Over the years I’ve blogged about world events and many exotic locations. Today’s subject matter is much more close to home. In June of 2010 my wife and I moved into an “Over 55 Community”. I prefer to call it El Pueblo Para Los Viejos.

Since many of my fellow residents are fully retired, they often have nothing much to do besides play golf (which I don’t). This also means there is a crisis of some sort going on all the time.

They range from what do about the deer population (one jumped over a 3 foot fence to munch on my roses on our patio) to swimming hours for children, to whether or not we need a new gym.

The latest brouhaha is about changing the Community’s extensive set of by-laws. The substance is not important, but I thought some of leaflets being dropped in my mailbox were pretty good PSYOP/MISO examples and that it was worthwhile to share.

First of all the creators of this leaflet knew their audience and knew them well. They were intimately aware of past crises and things that people are passionate about.

Golf and Tennis are two key activities here, so focusing on them was a great idea. The cartoons are easy to understand and put the reader in the picture immediately.

The other two address recent controversies and are equally well done.

The text is minimal. It’s in larger type making it easier to read and showing familiarity with the audience.

The desired action stands out – BIGGER BOLDER LETTERS!

I should add that the campaigns (on both sides) have featured flyers, e-mails and letters to the editor of the Community Newspapers.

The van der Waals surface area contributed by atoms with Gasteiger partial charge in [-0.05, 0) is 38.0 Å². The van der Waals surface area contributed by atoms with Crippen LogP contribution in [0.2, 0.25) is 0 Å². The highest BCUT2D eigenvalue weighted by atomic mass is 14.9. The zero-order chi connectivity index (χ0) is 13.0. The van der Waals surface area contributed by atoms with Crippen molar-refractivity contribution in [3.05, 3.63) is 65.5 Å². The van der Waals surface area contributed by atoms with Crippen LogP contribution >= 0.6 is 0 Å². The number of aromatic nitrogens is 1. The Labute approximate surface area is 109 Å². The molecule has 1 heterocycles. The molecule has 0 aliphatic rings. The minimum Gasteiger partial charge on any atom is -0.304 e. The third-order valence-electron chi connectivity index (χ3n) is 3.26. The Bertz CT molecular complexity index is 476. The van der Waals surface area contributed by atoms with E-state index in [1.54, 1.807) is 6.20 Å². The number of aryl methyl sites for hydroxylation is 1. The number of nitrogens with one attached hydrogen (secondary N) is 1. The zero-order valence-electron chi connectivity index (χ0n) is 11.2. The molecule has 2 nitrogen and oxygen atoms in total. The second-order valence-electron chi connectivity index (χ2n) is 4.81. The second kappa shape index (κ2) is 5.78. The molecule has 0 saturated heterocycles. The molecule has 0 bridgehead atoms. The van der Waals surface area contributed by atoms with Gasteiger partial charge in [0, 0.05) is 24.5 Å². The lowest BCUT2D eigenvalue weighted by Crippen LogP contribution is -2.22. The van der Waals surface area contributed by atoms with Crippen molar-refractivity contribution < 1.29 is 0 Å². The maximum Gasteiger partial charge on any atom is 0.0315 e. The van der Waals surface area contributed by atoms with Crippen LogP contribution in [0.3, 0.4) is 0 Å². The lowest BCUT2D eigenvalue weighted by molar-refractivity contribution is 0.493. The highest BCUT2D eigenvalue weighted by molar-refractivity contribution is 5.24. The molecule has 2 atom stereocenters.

Bottom Line: Unlike many other skills you might learn in the service, your PSYOP/MISO background will be valuable to you throughout your life.

Thursday, April 3, 2014

All Atwitter About USAID’s Twitter for Cuba

The Associated Press report that “US Secretly Created ‘Cuban Twitter’ To Stir Unrest (see: which is also the photo source.) The mission of USAID is: “Our Mission: We partner to end extreme poverty and to promote resilient, democratic societies while advancing our security and prosperity.” (Source:

The article describes a two year program purportedly set up to undermine the Cuban government by providing a communication media outside the Cuban government’s control. The article indicated that the program lasted about two years and vanished as suddenly as it appeared.

Some big questions pop-up here. First of all, assuming this is all true – does this mean that the Department of State (DoS) has expanded its influence role beyond public diplomacy? Where would USAID get the capabilities and resources both technologically and content-wise to set-up and run such an operation?

Another obvious one for the MISO Community (perhaps not answerable in this venue) is what sort of involvement, if any did the DoD have?

Rather than tread where I shouldn’t let me turn the conversation in a different direction. Now that the Army Cyber Command is entrenched at Fort Gordon – should the military version of this sort of operation be part of Cyber Command or part of MISO?

One could argue that the technology is pure cyber or one could argue that the technology is so mainstream that no special technical depth is required. A strong argument could be made for the fact that technical folks are not content savvy and that content needs to be developed by those with MISO skills.

It’s also possible that the force of the future (and not too distant future) will have cyber skills just as they have rifle and pistol skills today. We have seen that cyber skills are necessary with conventional forces as shown in the Ukraine and our experience in other conflicts shows the need for cyber in conventional and asymmetric settings.

I recognize that my readers are not totally neutral on the subject, and look forward to comments from the field.